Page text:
• Punitive damages; Fed. R. Civ. P. 15(a); Minn Stat. §549.191. Acknowledging the recent split of authority in the District of Minnesota on the issue, Magistrate Judge Rau held that motions to amend to add a claim for punitive damages are governed by Fed. R. Civ. P. 15(a) rather than Minn. Stat. §549.191. Rogers v. Mentor Corp., 2018 WL 2215519 (D. Minn. 5/15/2018). 

Magistrate Judge Menendez recently acknowledged the split of authority, but declined to reach the issue when neither party argued that anything other than Minn. Stat. §549.191 should apply. Soto v. Swift Trans. Servs., LLC, 2018 WL 2193111 (D. Minn. 5/14/2018). 

• Discovery stayed pending motion to compel arbitration. Judge Davis granted the defendant’s motion to temporarily stay discovery pending a decision on its motion to compel arbitration and enforce class action waivers, finding that the defendant had offered “substantial grounds” for its underlying motion, and that the plaintiffs would not be prejudiced by a temporary stay of discovery. In Re CenturyLink Sales Pracs. & Sec. Litig., 2018 WL 2122869 (D. Minn. 5/8/2018).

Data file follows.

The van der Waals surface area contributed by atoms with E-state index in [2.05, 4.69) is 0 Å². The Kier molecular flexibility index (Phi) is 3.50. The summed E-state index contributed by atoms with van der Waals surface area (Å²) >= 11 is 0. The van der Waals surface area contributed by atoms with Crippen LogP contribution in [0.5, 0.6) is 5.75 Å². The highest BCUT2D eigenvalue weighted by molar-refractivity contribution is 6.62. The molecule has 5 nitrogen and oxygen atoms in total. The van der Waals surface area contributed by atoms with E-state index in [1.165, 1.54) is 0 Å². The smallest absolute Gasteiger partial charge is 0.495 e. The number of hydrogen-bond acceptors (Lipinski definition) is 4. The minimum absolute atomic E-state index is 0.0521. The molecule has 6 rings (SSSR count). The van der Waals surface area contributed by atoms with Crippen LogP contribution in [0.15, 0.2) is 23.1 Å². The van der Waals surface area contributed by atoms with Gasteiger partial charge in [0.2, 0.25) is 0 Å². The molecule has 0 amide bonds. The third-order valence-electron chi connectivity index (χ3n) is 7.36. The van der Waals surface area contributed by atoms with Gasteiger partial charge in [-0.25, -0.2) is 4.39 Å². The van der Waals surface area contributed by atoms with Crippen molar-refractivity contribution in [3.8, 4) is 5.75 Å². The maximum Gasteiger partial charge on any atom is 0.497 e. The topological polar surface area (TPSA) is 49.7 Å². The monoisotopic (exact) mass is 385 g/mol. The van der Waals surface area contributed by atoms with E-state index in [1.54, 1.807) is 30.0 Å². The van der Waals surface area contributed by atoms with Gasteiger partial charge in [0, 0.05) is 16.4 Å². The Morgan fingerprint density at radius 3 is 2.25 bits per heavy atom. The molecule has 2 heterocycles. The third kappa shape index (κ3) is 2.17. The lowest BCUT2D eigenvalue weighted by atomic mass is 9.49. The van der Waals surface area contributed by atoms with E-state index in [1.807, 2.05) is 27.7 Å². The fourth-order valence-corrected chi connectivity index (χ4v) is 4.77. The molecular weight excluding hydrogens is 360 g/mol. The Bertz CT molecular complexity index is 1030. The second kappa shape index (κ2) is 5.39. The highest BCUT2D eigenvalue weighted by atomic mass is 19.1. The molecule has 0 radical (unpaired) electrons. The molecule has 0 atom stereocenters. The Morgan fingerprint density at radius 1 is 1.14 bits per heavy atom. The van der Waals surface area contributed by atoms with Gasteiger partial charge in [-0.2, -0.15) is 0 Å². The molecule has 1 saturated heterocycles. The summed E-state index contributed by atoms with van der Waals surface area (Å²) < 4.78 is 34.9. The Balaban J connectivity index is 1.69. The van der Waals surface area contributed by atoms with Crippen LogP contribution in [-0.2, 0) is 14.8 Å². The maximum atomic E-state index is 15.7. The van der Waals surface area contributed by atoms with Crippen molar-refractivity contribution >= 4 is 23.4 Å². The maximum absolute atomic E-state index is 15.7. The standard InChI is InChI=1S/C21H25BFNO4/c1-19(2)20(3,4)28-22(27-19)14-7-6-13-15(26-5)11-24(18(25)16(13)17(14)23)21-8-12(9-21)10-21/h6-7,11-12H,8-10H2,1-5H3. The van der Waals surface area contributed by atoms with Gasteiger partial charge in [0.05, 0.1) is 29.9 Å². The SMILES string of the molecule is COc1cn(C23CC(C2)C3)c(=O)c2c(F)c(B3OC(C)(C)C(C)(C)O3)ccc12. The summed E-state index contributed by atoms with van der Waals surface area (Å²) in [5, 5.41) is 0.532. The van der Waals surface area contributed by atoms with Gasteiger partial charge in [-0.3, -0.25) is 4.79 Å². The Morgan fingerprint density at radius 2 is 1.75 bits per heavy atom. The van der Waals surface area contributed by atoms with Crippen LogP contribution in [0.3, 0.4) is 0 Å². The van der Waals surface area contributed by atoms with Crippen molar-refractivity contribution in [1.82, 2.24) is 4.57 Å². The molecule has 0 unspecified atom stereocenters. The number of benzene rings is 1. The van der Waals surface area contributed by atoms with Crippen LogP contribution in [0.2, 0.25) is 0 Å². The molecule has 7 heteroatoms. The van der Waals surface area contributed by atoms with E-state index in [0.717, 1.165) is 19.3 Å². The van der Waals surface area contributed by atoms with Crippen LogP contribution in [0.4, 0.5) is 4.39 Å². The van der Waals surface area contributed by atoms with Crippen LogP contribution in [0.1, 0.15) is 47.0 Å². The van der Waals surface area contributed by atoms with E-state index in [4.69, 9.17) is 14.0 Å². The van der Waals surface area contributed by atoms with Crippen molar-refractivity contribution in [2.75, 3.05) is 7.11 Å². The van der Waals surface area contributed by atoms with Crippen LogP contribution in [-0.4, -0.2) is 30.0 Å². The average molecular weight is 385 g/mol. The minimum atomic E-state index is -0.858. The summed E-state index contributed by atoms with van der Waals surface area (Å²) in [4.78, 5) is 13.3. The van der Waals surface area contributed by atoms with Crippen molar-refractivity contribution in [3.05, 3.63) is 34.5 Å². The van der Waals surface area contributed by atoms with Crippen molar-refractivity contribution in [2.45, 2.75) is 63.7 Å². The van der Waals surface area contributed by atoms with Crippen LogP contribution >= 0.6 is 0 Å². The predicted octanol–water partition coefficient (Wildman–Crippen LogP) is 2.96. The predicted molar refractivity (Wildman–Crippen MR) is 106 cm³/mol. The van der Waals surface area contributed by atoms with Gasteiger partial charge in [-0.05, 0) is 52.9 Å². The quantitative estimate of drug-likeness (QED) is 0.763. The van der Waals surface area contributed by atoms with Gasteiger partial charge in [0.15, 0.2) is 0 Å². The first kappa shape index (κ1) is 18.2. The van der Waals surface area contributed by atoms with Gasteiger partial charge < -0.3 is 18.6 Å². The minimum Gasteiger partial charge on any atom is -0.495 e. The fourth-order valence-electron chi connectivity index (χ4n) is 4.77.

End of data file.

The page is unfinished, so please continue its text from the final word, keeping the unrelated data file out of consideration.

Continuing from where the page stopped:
• Motion to remand and request for attorney’s fees denied. Where the plaintiff commenced a sex discrimination action against her former employer in the Minnesota courts, her complaint was silent as to the amount of damages, the defendant removed on the basis of diversity jurisdiction, and the plaintiff moved to remand and for an award of attorney’s fees, Judge Schiltz denied that motion, finding that the plaintiff’s claim that she was unemployed for 17 months, combined with evidence that she had earned more than $100,000 a year, meant that the defendant had established by a preponderance of the evidence that the amount in controversy exceeded $75,000. Newbauer v. Hill-Rom Co., 2018 WL 2411617 (D. Minn. 5/29/2018).